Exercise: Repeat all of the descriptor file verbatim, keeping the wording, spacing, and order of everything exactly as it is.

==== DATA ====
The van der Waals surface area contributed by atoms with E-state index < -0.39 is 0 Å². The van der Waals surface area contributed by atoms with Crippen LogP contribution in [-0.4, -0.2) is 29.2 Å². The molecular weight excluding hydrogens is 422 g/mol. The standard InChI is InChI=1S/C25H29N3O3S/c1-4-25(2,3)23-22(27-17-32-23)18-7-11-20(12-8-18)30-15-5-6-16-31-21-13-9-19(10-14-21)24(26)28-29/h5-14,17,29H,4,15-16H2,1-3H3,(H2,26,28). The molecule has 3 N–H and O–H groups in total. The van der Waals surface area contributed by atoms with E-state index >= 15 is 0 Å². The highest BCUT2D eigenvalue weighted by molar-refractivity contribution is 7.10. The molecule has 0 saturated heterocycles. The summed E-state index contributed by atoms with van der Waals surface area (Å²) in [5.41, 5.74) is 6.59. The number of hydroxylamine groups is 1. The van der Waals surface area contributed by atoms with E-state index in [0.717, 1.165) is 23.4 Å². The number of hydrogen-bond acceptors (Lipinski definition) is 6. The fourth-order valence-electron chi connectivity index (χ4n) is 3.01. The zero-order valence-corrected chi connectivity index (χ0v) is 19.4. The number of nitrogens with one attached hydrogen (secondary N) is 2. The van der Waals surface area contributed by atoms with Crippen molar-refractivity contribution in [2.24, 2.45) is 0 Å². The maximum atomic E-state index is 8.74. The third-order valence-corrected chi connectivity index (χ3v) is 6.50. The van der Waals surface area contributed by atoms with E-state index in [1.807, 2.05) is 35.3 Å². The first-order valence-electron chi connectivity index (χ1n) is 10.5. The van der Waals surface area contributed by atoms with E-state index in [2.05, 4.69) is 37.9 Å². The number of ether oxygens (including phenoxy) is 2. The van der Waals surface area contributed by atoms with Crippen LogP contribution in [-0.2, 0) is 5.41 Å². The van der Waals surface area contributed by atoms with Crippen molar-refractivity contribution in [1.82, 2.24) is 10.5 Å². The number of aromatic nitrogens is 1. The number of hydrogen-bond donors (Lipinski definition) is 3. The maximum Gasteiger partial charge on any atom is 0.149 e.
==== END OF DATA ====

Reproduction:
The van der Waals surface area contributed by atoms with E-state index < -0.39 is 0 Å². The van der Waals surface area contributed by atoms with Crippen LogP contribution in [-0.4, -0.2) is 29.2 Å². The molecular weight excluding hydrogens is 422 g/mol. The standard InChI is InChI=1S/C25H29N3O3S/c1-4-25(2,3)23-22(27-17-32-23)18-7-11-20(12-8-18)30-15-5-6-16-31-21-13-9-19(10-14-21)24(26)28-29/h5-14,17,29H,4,15-16H2,1-3H3,(H2,26,28). The molecule has 3 N–H and O–H groups in total. The van der Waals surface area contributed by atoms with E-state index >= 15 is 0 Å². The highest BCUT2D eigenvalue weighted by molar-refractivity contribution is 7.10. The molecule has 0 saturated heterocycles. The summed E-state index contributed by atoms with van der Waals surface area (Å²) in [5.41, 5.74) is 6.59. The number of hydroxylamine groups is 1. The van der Waals surface area contributed by atoms with E-state index in [0.717, 1.165) is 23.4 Å². The number of hydrogen-bond acceptors (Lipinski definition) is 6. The fourth-order valence-electron chi connectivity index (χ4n) is 3.01. The zero-order valence-corrected chi connectivity index (χ0v) is 19.4. The number of nitrogens with one attached hydrogen (secondary N) is 2. The van der Waals surface area contributed by atoms with Crippen molar-refractivity contribution in [2.24, 2.45) is 0 Å². The maximum atomic E-state index is 8.74. The third-order valence-corrected chi connectivity index (χ3v) is 6.50. The van der Waals surface area contributed by atoms with E-state index in [1.807, 2.05) is 35.3 Å². The first-order valence-electron chi connectivity index (χ1n) is 10.5. The van der Waals surface area contributed by atoms with E-state index in [2.05, 4.69) is 37.9 Å². The number of ether oxygens (including phenoxy) is 2. The van der Waals surface area contributed by atoms with Crippen LogP contribution in [-0.2, 0) is 5.41 Å². The van der Waals surface area contributed by atoms with Crippen molar-refractivity contribution in [1.82, 2.24) is 10.5 Å². The number of aromatic nitrogens is 1. The number of hydrogen-bond donors (Lipinski definition) is 3. The maximum Gasteiger partial charge on any atom is 0.149 e.